A security firm found it could bypass Google's two-step login verification process, reset a user's master password and gain full control of the account "simply by capturing a user's application-specific password."
Application-specific passwords are passwords generated by Google that you can opt to use instead of your master password. They are long and awkward, and the whole point of them is that they aren't really something you'd ever remember or even store anywhere. The trouble was, users were led to think they could only be used once, but Duo Security said, in a report, that they could in fact be used anywhere — and without a second point of authentication. The trick for the hacker was to obtain the application-specific password, and that's really hard.
Duo shared its findings with Google, and as of Feb. 21, "Google engineers pushed a fix to close this loophole," the security firm said.
A Google spokesperson told NBC News Tuesday it is "not aware of any related abuse of accounts that use 2-step verification, and we increased the security for these accounts last week by increasing the authentication requirement for sensitive account actions."
In other words, while there may have been a vulnerability, Google isn't aware of anyone taking advantage of it, and the recent update likely put an end to the threat.
Furthermore, the threat, outlined by Duo, "required gaining access to an application-specific password (ASP), which was unlikely because ASPs are complex strings of characters that are not designed to be written down or memorized," said Google's spokesperson. "Without a separate vulnerability to obtain an ASP" — that is, without someone already having hacked your account to look up these weird passwords — "these accounts remained protected."
A two-step, or two-factor, verification login basically calls for two different proofs of your identity. Usually the first is a password; the second is a temporary code that's sent to your phone or generated by an app or software.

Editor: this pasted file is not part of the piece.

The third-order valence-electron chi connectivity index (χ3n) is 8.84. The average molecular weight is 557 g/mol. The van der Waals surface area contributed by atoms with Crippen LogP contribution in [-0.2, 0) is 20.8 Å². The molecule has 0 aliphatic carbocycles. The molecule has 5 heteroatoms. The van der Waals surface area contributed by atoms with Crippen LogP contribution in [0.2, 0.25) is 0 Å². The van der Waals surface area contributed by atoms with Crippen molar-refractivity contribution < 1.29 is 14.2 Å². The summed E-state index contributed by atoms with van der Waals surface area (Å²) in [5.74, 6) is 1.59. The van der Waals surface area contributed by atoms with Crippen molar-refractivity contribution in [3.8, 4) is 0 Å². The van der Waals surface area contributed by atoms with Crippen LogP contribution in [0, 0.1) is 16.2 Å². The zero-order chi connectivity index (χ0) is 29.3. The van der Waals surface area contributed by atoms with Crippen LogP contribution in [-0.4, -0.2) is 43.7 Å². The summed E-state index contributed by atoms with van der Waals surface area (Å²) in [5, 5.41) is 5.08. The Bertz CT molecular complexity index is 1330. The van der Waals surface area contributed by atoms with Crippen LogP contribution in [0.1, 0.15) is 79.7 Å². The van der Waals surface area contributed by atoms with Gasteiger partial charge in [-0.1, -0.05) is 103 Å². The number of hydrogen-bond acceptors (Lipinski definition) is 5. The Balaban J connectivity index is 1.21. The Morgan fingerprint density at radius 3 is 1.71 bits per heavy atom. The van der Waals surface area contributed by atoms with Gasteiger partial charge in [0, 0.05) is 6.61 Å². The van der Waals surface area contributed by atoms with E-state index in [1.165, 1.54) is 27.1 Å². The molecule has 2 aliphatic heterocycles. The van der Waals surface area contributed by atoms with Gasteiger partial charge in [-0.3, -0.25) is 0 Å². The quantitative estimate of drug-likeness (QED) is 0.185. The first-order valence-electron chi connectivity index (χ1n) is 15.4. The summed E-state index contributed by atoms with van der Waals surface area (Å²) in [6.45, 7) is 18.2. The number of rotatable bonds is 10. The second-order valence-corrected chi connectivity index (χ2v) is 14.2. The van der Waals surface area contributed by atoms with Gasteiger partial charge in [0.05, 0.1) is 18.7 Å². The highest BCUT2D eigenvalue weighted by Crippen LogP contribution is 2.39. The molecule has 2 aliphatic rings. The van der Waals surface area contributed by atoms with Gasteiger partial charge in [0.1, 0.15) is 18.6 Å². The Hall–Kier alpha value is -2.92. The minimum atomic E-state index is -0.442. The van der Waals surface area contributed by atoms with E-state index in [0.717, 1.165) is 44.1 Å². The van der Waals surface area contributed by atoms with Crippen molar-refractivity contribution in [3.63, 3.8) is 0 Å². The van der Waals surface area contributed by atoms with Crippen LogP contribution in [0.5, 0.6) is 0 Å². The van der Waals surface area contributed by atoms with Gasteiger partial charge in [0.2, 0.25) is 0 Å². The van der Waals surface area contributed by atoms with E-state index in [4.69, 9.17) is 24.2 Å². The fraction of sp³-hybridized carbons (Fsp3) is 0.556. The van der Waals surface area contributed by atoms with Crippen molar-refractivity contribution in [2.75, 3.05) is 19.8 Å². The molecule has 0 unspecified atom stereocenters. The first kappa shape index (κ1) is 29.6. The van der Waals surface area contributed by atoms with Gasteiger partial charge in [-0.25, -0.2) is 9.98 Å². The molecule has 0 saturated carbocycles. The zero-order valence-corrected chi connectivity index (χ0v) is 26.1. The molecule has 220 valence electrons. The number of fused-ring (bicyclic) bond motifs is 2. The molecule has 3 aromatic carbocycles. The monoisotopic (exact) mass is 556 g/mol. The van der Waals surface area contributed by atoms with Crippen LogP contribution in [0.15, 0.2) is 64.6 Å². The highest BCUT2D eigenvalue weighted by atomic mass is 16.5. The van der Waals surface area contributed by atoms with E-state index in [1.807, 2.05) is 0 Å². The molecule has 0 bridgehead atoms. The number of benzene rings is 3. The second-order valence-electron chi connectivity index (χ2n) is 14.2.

Google has been using two-step verification since 2010. Yahoo started using it in 2011, and so did Facebook, which refers to it as "login approvals." (You can read more about Google's two-step, or two-factor, verification process here.)
"If an attacker can trick a user into running some malware, that malware might be able to find and extract an ASP somewhere on that user’s system," Duo Security's report said.
Google's fix "helps this situation significantly," said Duo. "Though a compromised ASP could still inflict significant harm on a user, that user should ultimately retain control over his account (and the ability to revoke the ASP at the first sign something has gone wrong)." The ASP alone might help a hacker gain access to your Gmail on a device, for instance, but he or she would still need your master password to mess with your account settings.
While Duo Security's findings are worth noting, the bigger threat for most users is really the fact that we often pick terrible passwords in the first place.
On the bright side, Google said recently that its use of "automated risk analysis" has dramatically reduced the number of compromised Google accounts by 99.7 percent since their peak in 2011.